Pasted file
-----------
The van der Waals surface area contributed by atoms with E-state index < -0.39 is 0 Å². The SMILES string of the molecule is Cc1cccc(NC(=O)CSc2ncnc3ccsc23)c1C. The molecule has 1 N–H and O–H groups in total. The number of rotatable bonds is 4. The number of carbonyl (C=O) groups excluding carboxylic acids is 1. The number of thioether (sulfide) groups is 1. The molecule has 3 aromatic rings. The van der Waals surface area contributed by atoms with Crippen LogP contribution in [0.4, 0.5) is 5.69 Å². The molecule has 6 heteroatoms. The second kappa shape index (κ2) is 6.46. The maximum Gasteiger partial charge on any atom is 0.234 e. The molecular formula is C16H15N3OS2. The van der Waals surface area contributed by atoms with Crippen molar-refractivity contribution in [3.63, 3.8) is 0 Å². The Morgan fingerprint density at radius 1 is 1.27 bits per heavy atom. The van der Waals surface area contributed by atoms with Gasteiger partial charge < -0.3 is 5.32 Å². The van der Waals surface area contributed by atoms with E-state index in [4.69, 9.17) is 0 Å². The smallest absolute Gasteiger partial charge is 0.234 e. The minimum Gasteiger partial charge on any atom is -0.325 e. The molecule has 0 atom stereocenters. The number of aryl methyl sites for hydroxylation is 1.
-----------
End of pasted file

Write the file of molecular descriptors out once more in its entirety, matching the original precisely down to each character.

The van der Waals surface area contributed by atoms with E-state index < -0.39 is 0 Å². The SMILES string of the molecule is Cc1cccc(NC(=O)CSc2ncnc3ccsc23)c1C. The molecule has 1 N–H and O–H groups in total. The number of rotatable bonds is 4. The number of carbonyl (C=O) groups excluding carboxylic acids is 1. The number of thioether (sulfide) groups is 1. The molecule has 3 aromatic rings. The van der Waals surface area contributed by atoms with Crippen LogP contribution in [0.4, 0.5) is 5.69 Å². The molecule has 6 heteroatoms. The second kappa shape index (κ2) is 6.46. The maximum Gasteiger partial charge on any atom is 0.234 e. The molecular formula is C16H15N3OS2. The van der Waals surface area contributed by atoms with Crippen molar-refractivity contribution in [3.63, 3.8) is 0 Å². The Morgan fingerprint density at radius 1 is 1.27 bits per heavy atom. The van der Waals surface area contributed by atoms with Gasteiger partial charge < -0.3 is 5.32 Å². The van der Waals surface area contributed by atoms with E-state index in [4.69, 9.17) is 0 Å². The smallest absolute Gasteiger partial charge is 0.234 e. The minimum Gasteiger partial charge on any atom is -0.325 e. The molecule has 0 atom stereocenters. The number of aryl methyl sites for hydroxylation is 1.